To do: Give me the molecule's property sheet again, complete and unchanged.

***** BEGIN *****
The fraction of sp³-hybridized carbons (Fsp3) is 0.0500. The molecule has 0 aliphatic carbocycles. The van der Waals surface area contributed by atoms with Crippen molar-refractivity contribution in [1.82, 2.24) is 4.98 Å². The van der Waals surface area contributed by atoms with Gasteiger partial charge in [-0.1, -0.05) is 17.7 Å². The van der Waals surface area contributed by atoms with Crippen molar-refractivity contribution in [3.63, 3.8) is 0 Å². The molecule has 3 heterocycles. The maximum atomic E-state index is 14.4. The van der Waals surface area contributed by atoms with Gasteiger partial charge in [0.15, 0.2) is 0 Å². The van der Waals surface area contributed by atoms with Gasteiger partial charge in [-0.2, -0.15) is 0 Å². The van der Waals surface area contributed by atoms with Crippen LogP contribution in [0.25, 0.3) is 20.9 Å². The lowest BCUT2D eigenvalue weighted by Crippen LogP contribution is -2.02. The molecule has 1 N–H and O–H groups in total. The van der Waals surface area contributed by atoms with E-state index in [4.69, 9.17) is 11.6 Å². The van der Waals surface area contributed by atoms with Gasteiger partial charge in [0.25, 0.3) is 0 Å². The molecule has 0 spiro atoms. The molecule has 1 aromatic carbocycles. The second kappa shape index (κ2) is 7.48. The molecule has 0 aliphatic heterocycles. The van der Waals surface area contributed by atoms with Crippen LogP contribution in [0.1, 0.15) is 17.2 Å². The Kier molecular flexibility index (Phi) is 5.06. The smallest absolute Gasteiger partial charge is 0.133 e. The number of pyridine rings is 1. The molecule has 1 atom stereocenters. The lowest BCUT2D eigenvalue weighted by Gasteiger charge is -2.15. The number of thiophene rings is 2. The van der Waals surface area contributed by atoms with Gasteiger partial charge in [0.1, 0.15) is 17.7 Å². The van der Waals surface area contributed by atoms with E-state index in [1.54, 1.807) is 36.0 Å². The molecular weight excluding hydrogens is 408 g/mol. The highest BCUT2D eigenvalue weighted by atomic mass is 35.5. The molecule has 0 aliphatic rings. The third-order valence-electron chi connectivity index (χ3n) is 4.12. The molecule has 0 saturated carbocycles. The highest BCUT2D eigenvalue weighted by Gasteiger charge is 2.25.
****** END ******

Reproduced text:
The fraction of sp³-hybridized carbons (Fsp3) is 0.0500. The molecule has 0 aliphatic carbocycles. The van der Waals surface area contributed by atoms with Crippen molar-refractivity contribution in [1.82, 2.24) is 4.98 Å². The van der Waals surface area contributed by atoms with Gasteiger partial charge in [-0.1, -0.05) is 17.7 Å². The van der Waals surface area contributed by atoms with Crippen molar-refractivity contribution in [3.63, 3.8) is 0 Å². The molecule has 3 heterocycles. The maximum atomic E-state index is 14.4. The van der Waals surface area contributed by atoms with Gasteiger partial charge in [0.15, 0.2) is 0 Å². The van der Waals surface area contributed by atoms with Gasteiger partial charge in [-0.2, -0.15) is 0 Å². The van der Waals surface area contributed by atoms with Crippen LogP contribution in [0.25, 0.3) is 20.9 Å². The lowest BCUT2D eigenvalue weighted by Crippen LogP contribution is -2.02. The molecule has 1 N–H and O–H groups in total. The van der Waals surface area contributed by atoms with E-state index in [4.69, 9.17) is 11.6 Å². The van der Waals surface area contributed by atoms with Gasteiger partial charge in [0.25, 0.3) is 0 Å². The molecule has 0 spiro atoms. The molecule has 1 aromatic carbocycles. The second kappa shape index (κ2) is 7.48. The molecule has 0 aliphatic heterocycles. The van der Waals surface area contributed by atoms with Crippen LogP contribution in [0.1, 0.15) is 17.2 Å². The Kier molecular flexibility index (Phi) is 5.06. The smallest absolute Gasteiger partial charge is 0.133 e. The number of pyridine rings is 1. The molecule has 1 atom stereocenters. The lowest BCUT2D eigenvalue weighted by Gasteiger charge is -2.15. The number of thiophene rings is 2. The van der Waals surface area contributed by atoms with Gasteiger partial charge in [0.1, 0.15) is 17.7 Å². The van der Waals surface area contributed by atoms with E-state index in [1.54, 1.807) is 36.0 Å². The molecular weight excluding hydrogens is 408 g/mol. The highest BCUT2D eigenvalue weighted by atomic mass is 35.5. The molecule has 0 aliphatic rings. The third-order valence-electron chi connectivity index (χ3n) is 4.12. The molecule has 0 saturated carbocycles. The highest BCUT2D eigenvalue weighted by Gasteiger charge is 2.25.